Dr. Engel, the Director of the Institute of Crime Science at the University of Cincinnati and a member of the Police Foundation Research Advisory Council, presented the 18th “Ideas in American Policing” Lecture Wednesday. The series presents commentary and insight from leading criminologists on issues of interest to scholars, practitioners and policy makers. Many of the lectures are cited in research and academic journal articles.
The topic presented by Dr. Engel was “Effectiveness vs. Equity in Policing: Is a Tradeoff Inevitable?” She addressed a decades-old assumption in policing that was placed into theory by criminologist Herbert L. Packer. His hypothesis was that when police focus on crime control, they tend to limit their attention to policies that protect civil liberties and public perceptions of fairness.
Packer’s theory has often been turned into a formula that balances effectiveness in crime control against equity in due process, Engel said. She and fellow University of Cincinnati Criminal Justice Professor John Eck have carried on a spirited debate over whether it is possible to maintain a balance in that formula, she said. As a result of those discussions, she has become convinced that it is possible to use research evidence to evaluate whether current policing systems can support both effectiveness AND equity.
For instance, evidence shows that traditional policing practices like set patrol routes and monitoring response times are mostly ineffective – and they often lead to perceptions of inequity by many segments of the public, Engel said. Community Oriented Policing, which may or may not be more effective, has a higher perception of equity in the community. Both problem-oriented policing and evidence-based policing improve both effectiveness AND equity if they are designed to take both elements into consideration, she said.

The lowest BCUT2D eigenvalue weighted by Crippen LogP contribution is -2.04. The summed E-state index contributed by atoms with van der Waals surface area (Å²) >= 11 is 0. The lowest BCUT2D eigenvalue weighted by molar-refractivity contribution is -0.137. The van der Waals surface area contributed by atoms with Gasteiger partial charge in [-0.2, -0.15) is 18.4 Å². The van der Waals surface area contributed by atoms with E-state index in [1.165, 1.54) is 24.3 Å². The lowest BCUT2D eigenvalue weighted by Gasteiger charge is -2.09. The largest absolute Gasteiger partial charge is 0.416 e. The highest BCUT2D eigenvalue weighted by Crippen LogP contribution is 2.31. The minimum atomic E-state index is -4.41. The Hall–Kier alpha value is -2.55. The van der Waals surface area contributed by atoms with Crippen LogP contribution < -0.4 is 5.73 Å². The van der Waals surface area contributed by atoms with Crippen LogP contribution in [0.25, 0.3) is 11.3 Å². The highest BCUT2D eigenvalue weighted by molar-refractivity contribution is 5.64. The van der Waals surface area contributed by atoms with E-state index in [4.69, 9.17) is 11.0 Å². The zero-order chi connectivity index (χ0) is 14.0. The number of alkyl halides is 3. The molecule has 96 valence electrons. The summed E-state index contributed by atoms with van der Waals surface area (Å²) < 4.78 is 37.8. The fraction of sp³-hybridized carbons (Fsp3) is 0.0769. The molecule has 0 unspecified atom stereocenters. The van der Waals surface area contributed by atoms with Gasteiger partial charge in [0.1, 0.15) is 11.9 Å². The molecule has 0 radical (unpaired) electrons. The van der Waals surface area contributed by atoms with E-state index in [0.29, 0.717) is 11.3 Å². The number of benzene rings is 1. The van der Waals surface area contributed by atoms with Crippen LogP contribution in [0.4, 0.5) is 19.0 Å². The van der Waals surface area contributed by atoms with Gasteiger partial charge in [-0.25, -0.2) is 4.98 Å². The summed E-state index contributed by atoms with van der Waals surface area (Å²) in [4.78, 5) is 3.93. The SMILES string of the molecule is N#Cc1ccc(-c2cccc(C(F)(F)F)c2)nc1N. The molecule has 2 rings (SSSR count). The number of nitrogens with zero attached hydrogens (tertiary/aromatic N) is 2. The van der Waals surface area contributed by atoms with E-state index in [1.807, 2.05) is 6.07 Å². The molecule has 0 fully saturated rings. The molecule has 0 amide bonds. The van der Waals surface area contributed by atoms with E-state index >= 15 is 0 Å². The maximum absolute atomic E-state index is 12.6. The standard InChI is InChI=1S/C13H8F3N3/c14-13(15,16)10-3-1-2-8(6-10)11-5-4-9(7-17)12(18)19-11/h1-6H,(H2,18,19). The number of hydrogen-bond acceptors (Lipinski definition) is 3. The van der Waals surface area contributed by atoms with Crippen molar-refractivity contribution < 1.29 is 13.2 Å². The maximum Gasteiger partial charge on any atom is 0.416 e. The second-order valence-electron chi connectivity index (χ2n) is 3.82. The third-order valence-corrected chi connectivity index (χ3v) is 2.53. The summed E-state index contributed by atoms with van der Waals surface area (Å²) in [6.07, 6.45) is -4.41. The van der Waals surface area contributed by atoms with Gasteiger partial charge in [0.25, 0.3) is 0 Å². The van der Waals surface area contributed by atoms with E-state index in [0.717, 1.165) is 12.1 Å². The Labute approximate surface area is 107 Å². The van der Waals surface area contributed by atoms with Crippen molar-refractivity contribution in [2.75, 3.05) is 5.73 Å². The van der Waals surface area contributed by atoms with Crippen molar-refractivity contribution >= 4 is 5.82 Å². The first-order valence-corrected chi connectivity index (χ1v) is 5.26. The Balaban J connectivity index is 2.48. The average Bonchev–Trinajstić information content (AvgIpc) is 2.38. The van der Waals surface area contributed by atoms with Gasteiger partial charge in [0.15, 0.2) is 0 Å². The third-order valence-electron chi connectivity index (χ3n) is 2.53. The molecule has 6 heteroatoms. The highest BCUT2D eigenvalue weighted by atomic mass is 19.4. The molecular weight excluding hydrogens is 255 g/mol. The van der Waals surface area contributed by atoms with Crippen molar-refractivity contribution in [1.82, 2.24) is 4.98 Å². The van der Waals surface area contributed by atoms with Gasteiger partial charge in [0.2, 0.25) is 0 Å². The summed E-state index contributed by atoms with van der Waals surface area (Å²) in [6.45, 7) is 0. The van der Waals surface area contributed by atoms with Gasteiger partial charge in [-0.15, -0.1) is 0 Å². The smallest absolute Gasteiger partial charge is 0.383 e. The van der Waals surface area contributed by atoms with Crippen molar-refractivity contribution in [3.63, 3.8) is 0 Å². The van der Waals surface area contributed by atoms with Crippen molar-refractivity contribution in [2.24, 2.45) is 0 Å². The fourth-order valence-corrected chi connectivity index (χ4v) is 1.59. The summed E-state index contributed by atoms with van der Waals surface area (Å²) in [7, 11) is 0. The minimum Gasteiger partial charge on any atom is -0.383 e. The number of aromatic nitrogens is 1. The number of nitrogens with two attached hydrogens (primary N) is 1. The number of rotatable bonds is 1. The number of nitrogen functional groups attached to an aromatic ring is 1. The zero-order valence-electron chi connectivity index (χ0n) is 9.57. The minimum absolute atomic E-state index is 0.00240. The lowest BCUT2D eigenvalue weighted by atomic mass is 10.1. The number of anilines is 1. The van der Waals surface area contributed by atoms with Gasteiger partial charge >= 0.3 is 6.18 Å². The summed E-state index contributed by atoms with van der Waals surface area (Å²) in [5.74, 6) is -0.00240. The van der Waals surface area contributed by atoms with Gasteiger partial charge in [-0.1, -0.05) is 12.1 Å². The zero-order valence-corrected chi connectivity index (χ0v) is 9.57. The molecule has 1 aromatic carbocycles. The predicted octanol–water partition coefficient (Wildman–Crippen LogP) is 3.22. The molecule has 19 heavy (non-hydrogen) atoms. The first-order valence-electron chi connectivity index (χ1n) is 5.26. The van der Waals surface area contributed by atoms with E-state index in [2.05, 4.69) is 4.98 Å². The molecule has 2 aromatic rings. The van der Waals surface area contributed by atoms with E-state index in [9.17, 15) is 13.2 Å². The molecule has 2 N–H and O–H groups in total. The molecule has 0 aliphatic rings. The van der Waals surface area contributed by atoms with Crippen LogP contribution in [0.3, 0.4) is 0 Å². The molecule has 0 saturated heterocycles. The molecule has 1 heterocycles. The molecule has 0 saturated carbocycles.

“We need to focus more on discovering the evidence of what works in equity as well as effectiveness,” Engel said. “If a strategy is effective (in reducing crime) but not equitable, we need to say that it doesn’t really work.”
She advocated adding “transparency and teamwork” with community members to the current “Triple-T” strategy of policing that includes targeting what is needed, testing what works, and tracking whether results stay consistent.
Video highlights of Dr. Engel’s presentation will be available soon on the Police Foundation website. A written article on the presentation will be published in the future.